* Potential for conflicts hampered growth
* Paul Taubman to play big role
* Tax-free spin-off expected next year
Blackstone, whose primary business involves buying and selling companies, faced restrictions on the use of its advisory arm. It now intends to sell its stake in the new company over time, one person familiar with the matter said.
“As the largest alternative asset manager in the world, and with our investing areas considerably broader and larger than even a few years ago, we have not been free to aggressively grow our advisory businesses further out of concern for potential conflicts,” Blackstone Chief Executive Stephen Schwarzman said in a statement.
Following a tax-free spin-off that is expected in 2015, Blackstone’s current shareholders will own 65 percent of the new publicly listed company. Taubman and Blackstone’s advisory employees will own the rest.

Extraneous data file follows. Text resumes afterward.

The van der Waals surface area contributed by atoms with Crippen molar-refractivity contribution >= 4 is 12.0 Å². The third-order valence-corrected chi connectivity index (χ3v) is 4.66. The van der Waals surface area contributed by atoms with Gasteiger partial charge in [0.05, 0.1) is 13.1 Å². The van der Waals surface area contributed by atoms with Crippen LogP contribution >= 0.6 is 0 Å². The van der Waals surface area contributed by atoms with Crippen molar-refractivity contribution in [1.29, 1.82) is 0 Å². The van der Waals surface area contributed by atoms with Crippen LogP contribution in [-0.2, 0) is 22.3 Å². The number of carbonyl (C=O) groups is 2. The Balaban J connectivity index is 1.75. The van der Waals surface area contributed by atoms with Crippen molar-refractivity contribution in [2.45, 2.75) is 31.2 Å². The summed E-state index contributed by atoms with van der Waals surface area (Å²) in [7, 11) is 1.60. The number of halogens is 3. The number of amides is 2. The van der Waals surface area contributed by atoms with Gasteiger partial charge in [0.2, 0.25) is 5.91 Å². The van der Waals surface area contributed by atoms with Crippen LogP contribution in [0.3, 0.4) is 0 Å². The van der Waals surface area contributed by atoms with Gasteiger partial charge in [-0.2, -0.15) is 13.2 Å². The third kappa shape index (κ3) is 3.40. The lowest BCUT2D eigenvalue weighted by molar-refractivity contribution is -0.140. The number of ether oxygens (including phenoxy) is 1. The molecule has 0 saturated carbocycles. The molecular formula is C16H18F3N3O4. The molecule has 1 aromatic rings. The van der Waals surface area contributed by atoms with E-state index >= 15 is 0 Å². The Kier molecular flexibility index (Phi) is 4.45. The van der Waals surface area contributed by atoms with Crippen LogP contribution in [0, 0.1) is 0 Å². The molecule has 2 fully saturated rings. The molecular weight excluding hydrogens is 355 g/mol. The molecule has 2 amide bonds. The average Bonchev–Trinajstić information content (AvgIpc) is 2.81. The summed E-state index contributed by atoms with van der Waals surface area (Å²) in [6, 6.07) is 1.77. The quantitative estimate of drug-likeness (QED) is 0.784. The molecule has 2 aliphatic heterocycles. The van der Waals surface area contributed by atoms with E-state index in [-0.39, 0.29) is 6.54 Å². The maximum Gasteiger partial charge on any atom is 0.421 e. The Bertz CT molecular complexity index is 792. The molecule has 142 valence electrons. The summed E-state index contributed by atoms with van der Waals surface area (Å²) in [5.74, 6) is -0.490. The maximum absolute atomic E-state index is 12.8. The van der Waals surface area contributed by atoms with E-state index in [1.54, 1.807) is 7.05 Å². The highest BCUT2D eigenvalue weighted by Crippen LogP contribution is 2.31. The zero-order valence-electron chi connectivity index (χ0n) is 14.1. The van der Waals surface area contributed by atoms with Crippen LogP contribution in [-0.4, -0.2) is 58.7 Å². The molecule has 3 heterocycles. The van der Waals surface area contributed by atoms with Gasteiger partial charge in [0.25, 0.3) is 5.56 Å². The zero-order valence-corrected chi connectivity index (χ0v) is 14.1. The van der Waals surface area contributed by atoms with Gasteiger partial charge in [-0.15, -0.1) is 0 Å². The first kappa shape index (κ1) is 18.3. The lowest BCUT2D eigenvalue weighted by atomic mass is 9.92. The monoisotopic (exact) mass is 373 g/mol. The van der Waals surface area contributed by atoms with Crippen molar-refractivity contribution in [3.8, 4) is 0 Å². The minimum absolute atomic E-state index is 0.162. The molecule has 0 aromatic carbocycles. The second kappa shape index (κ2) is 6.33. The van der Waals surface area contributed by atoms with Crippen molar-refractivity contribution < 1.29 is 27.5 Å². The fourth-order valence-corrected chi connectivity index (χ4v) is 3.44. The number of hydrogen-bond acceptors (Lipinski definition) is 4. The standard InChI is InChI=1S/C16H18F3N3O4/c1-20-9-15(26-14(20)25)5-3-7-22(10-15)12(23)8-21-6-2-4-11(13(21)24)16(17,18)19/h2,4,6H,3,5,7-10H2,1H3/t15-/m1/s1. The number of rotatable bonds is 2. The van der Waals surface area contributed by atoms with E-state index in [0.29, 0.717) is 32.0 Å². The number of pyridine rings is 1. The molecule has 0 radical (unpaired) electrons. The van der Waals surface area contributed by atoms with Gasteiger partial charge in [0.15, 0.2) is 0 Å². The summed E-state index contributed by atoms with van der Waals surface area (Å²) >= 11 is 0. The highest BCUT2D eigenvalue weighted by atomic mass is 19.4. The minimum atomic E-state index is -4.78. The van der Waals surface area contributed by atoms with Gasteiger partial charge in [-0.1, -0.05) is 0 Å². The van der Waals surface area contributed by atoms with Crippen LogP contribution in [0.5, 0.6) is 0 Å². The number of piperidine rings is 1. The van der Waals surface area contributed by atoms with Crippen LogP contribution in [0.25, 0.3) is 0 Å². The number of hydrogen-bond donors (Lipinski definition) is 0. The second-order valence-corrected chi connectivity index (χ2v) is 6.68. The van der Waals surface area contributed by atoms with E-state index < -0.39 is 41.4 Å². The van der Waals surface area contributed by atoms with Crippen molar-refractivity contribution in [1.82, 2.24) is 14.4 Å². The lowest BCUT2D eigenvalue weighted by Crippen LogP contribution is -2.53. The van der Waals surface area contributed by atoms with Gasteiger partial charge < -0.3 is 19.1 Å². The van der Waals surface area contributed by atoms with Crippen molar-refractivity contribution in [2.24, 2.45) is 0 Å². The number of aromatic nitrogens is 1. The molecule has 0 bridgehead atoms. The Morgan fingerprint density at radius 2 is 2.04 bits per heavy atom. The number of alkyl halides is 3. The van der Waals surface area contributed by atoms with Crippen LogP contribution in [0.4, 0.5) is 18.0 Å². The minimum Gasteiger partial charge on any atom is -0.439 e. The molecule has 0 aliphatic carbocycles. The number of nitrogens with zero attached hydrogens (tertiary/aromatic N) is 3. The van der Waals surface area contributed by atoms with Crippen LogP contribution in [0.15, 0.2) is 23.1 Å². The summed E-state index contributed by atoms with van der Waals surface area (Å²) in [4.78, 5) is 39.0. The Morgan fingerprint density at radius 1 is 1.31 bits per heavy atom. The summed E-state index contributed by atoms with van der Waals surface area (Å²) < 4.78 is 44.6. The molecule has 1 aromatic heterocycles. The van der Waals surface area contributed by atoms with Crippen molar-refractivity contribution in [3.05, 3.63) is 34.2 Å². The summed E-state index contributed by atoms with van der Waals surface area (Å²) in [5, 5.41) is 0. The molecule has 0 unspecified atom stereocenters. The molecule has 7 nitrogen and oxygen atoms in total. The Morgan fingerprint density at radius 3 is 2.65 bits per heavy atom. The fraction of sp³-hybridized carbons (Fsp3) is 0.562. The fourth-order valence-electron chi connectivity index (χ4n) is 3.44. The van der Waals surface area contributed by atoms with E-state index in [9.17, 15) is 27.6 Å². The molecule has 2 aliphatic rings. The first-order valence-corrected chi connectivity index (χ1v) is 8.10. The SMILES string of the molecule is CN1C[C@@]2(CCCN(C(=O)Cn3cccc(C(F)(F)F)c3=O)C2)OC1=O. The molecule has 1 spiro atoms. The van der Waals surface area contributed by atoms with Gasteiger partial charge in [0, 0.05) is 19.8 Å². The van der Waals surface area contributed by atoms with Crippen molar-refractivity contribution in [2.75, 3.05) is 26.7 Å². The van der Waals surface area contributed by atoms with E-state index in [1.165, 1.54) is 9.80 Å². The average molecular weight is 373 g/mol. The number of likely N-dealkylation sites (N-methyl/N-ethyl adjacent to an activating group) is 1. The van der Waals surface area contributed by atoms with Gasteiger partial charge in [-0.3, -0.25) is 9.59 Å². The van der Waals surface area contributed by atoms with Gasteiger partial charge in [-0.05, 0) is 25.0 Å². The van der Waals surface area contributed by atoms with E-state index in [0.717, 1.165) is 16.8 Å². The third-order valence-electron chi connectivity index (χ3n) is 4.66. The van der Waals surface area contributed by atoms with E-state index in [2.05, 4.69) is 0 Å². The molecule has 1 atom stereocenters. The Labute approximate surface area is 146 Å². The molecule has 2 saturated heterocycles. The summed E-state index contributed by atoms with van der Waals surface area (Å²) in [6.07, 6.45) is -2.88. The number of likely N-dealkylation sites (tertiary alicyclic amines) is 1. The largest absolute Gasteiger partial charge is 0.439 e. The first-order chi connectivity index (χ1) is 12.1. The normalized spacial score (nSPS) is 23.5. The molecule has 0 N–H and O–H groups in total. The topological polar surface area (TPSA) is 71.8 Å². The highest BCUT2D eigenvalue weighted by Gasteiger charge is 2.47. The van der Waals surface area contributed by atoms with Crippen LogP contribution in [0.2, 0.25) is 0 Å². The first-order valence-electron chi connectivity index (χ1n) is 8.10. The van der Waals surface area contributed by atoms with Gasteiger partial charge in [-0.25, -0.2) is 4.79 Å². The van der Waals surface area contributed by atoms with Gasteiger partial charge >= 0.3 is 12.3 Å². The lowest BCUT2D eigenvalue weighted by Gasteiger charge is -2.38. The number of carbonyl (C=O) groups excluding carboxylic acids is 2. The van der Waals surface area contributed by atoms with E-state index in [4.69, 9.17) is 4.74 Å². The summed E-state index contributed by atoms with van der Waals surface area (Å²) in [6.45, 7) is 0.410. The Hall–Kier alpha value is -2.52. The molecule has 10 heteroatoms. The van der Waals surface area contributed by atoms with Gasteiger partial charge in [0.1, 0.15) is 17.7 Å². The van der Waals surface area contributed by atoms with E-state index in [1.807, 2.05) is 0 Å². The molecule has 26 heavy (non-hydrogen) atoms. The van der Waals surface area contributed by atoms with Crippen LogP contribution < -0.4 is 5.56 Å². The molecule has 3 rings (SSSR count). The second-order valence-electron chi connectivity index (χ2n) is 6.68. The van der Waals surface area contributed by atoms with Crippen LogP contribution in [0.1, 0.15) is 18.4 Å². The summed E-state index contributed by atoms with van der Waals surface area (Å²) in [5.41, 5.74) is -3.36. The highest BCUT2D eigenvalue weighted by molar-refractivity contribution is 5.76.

Blackstone’s advisory businesses being spun out account for a tiny fraction of the New York firm’s earnings, generating about $185 million of revenue for the six months to the end of June. Blackstone had total revenue of $3.7 billion in the same period.
Taubman, who left Morgan Stanley in 2012, has been behind some of the biggest deals of the past few years, advising Verizon Communications Inc on its $130 billion takeover of its wireless joint venture with the UK’s Vodafone Group Plc, and Comcast Corp on its agreed $42 billion takeover of Time Warner Cable Inc.
Simpson Thacher & Bartlett LLP is advising Blackstone and Weil, Gotshal & Manges LLP is advising Taubman’s firm, PJT Partners, on the transaction.
Greg Roumeliotis is a reporter for Reuters news service.